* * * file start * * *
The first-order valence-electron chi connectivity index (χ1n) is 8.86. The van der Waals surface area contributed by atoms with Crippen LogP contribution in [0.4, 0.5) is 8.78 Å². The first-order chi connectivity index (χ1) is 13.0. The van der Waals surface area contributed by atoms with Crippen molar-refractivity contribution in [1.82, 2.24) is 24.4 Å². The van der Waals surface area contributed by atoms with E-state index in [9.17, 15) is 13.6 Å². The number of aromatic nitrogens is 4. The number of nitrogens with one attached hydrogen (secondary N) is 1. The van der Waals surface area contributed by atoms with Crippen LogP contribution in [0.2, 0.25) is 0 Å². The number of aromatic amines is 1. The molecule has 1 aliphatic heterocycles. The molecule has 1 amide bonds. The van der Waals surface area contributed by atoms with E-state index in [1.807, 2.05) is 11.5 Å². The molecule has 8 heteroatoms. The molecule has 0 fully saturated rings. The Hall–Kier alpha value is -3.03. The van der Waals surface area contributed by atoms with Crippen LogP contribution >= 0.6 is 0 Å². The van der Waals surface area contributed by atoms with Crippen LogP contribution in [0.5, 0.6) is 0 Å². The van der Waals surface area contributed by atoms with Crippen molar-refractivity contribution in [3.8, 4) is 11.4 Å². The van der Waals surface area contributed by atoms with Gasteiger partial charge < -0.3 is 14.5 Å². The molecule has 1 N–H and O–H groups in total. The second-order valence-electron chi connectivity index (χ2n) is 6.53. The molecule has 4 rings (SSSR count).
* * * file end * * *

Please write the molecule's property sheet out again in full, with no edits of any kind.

The first-order valence-electron chi connectivity index (χ1n) is 8.86. The van der Waals surface area contributed by atoms with Crippen LogP contribution in [0.4, 0.5) is 8.78 Å². The first-order chi connectivity index (χ1) is 13.0. The van der Waals surface area contributed by atoms with Crippen molar-refractivity contribution in [1.82, 2.24) is 24.4 Å². The van der Waals surface area contributed by atoms with E-state index in [9.17, 15) is 13.6 Å². The number of aromatic nitrogens is 4. The number of nitrogens with one attached hydrogen (secondary N) is 1. The van der Waals surface area contributed by atoms with Crippen LogP contribution in [0.2, 0.25) is 0 Å². The number of aromatic amines is 1. The molecule has 1 aliphatic heterocycles. The molecule has 1 amide bonds. The van der Waals surface area contributed by atoms with E-state index in [1.807, 2.05) is 11.5 Å². The molecule has 8 heteroatoms. The molecule has 0 fully saturated rings. The Hall–Kier alpha value is -3.03. The van der Waals surface area contributed by atoms with Crippen LogP contribution >= 0.6 is 0 Å². The van der Waals surface area contributed by atoms with Crippen LogP contribution in [0.5, 0.6) is 0 Å². The van der Waals surface area contributed by atoms with Crippen molar-refractivity contribution in [3.8, 4) is 11.4 Å². The van der Waals surface area contributed by atoms with Gasteiger partial charge < -0.3 is 14.5 Å². The molecule has 1 N–H and O–H groups in total. The second-order valence-electron chi connectivity index (χ2n) is 6.53. The molecule has 4 rings (SSSR count).